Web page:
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It is all the same mystery.

The Irish Dominicans are always fond of recalling memories of past brethren. One particular memory is that of our brother William Barden, Archbishop of Isfahan of the Latins. Archbishop William was noted for his intense spiritual life and his deep insights into the Christian mystery. One day, just before the community processed out for Christmas Mass, one of the brethren on noticing a lady praying the stations of the Cross said how ridiculous it was. Fr. Barden, as he then was, said gently “ Leave her, it is all the same mystery.”

Jesus in this Sunday’s Gospel tells the Pharisees that all the teachings of the Prophets and the whole Law can be summed up in two great commandments of love: Love of God being the greatest and first and Love of neighbour being the second. Love of God is the foundation for love of others. St. Augustine said love of neighbour is sure proof of love of God. One could not love authentically without first loving God. What seems like two commandments are really one great commandment to love. In the end Archbishop William is right, it is all the same mystery, the mystery of Love.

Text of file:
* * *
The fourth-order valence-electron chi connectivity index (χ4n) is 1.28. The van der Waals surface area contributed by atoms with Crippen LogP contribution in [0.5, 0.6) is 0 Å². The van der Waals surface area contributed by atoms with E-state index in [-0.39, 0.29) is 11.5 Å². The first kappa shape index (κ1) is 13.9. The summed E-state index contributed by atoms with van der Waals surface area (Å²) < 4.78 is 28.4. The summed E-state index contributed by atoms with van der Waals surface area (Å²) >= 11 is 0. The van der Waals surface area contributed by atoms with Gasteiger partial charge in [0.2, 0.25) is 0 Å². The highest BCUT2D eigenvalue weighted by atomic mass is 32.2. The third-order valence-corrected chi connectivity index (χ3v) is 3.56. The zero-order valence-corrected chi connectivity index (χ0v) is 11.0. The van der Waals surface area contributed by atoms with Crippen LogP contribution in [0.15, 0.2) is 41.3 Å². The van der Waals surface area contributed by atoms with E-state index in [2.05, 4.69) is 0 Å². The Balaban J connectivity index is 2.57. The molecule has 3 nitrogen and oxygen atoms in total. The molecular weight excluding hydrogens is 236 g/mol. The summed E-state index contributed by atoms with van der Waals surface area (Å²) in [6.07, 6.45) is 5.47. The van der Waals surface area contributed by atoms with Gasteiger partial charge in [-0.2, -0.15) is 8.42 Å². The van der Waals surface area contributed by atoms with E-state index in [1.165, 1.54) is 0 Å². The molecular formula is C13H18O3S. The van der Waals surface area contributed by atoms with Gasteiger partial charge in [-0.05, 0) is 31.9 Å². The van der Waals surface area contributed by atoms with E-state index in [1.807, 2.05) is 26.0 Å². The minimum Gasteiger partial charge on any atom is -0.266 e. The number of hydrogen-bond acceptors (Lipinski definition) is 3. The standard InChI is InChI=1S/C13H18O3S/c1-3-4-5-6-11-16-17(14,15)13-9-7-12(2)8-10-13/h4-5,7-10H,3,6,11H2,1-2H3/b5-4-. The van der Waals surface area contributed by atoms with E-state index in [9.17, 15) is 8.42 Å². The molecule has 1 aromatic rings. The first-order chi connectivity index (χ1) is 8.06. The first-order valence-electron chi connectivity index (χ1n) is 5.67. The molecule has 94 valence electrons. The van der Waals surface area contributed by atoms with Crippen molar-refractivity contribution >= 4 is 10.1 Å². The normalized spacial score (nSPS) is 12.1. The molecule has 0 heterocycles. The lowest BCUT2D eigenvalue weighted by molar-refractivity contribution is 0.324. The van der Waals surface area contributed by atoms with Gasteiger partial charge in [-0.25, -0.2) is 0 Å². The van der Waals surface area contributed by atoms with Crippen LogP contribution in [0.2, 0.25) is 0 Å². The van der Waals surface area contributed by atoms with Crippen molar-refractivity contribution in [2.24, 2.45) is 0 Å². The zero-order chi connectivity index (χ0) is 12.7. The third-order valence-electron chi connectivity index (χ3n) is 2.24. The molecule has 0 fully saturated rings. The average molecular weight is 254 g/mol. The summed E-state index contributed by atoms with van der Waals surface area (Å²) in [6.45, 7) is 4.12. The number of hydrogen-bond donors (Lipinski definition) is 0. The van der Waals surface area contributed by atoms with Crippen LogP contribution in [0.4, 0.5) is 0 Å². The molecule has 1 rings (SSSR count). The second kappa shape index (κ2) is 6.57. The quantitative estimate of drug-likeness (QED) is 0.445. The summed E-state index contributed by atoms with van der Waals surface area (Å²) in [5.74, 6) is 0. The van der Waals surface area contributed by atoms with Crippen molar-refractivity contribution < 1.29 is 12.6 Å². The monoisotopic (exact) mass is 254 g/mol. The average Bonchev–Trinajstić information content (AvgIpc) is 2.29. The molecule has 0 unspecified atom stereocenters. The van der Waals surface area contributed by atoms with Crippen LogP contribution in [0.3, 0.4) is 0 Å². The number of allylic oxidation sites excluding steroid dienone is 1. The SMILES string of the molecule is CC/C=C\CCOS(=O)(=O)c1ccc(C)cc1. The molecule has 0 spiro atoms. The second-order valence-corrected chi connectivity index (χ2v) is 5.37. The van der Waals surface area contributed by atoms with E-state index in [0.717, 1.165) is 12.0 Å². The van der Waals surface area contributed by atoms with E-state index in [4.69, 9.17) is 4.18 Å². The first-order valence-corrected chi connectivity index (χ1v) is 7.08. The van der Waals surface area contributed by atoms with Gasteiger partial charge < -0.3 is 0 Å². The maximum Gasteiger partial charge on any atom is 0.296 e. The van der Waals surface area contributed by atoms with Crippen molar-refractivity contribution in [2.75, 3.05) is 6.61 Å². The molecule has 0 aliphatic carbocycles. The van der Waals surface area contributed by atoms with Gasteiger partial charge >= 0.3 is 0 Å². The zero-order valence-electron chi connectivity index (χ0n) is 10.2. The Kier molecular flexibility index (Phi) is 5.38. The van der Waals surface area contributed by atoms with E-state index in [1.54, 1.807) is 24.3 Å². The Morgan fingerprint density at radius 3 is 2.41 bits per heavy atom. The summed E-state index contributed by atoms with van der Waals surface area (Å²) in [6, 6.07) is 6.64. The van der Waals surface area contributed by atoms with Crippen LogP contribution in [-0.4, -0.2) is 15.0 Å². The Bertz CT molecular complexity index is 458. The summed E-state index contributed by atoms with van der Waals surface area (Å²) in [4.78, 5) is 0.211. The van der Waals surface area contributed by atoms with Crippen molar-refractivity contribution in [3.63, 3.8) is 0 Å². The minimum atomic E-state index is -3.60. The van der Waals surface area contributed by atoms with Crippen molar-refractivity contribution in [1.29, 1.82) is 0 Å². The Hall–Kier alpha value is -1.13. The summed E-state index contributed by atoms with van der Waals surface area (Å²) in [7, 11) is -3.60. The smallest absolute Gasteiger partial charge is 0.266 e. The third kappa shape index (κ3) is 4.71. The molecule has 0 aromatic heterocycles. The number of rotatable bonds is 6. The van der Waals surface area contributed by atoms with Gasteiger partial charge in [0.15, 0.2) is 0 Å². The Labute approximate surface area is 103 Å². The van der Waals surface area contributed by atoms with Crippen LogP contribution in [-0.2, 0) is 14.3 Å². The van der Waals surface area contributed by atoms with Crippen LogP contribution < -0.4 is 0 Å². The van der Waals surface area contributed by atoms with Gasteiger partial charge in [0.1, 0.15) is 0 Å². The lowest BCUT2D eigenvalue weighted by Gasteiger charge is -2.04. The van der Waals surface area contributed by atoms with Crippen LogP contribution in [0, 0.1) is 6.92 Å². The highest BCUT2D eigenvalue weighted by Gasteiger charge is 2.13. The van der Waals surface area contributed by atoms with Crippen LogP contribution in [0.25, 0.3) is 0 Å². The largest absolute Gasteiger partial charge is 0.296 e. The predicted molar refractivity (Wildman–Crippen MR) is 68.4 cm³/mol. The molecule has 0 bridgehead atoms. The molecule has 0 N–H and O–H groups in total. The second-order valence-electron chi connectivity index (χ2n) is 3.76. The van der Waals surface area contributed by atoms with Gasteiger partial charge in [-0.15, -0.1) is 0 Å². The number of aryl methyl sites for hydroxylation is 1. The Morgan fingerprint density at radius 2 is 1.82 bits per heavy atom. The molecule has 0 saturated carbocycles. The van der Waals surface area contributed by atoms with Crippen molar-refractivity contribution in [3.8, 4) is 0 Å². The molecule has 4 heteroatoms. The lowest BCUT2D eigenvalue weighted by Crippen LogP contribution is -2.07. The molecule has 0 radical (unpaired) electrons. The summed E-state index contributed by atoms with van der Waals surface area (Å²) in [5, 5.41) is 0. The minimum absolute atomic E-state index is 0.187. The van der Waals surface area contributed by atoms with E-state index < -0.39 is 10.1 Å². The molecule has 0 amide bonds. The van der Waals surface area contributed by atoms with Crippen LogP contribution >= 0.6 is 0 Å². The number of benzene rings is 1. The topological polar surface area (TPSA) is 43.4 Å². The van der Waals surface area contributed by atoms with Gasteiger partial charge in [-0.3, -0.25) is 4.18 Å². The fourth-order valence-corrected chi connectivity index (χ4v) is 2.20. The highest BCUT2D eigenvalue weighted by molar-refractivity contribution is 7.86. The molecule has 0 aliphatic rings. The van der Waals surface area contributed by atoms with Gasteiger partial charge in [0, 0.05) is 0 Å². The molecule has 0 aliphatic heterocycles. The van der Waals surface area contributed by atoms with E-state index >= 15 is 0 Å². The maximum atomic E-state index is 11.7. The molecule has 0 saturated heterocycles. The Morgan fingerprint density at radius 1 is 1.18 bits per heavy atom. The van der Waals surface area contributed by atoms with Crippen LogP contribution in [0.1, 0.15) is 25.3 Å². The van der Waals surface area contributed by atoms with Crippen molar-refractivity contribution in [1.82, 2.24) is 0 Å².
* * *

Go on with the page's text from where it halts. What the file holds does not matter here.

If it is the same mystery we should disregard the temptation at times to see God and our neighbour at opposite ends. Perhaps there are times when we feel we have to forgo the delights of prayer or time with God in order to help someone, we may feel disgruntled to be called away from our solitude with the Lord. However, this can be a false dichotomy because if we get up and go to help our neighbour we are in fact choosing God as well. We recall our Lord’s words “ You did it to me.” Our love and service to others is really love and service of God. Thus, we cannot love God with all our hearts and minds and souls without loving each other. It is all the same mystery of love.

 Gospel Reflection for the 30th  Sunday in Ordinary Time – Year A (Matt 22: 34-40) IMG_0409_DxO

St. Joseph – The wordless teacher of discernment.

 

The most profound knowledge we can learn from another person need not be from their own words. In his book “Adam, God’s Beloved”, written by the widely celebrated spiritual master Fr. Henri Nouwen, this is certainly true. Nouwen admits that despite his years of mingling with the best theological minds and spiritual gurus, he was most enlightened by a seriously handicapped young man, Adam Arnett, who never spoke or wrote a word in his life. Adam by worldly standards would doubtfully be considered ‘great’ or  worthy of being recorded in the annals of history: he was never a politician, nor a movie star nor a lawyer nor even an ‘ordinary man.’ Despite this Adam became the spiritual master and guide to Nouwen. Adam’s strength, perseverance, humility, cheerfulness and love in the face of wordless suffering transformed Nouwen’s life to the extent that Nouwen felt compelled to tell the world how he found Christ in the disfigured and speechless Adam. Therefore through Nouwen, Adam, who never spoke or wrote, has touched and changed thousands of lives.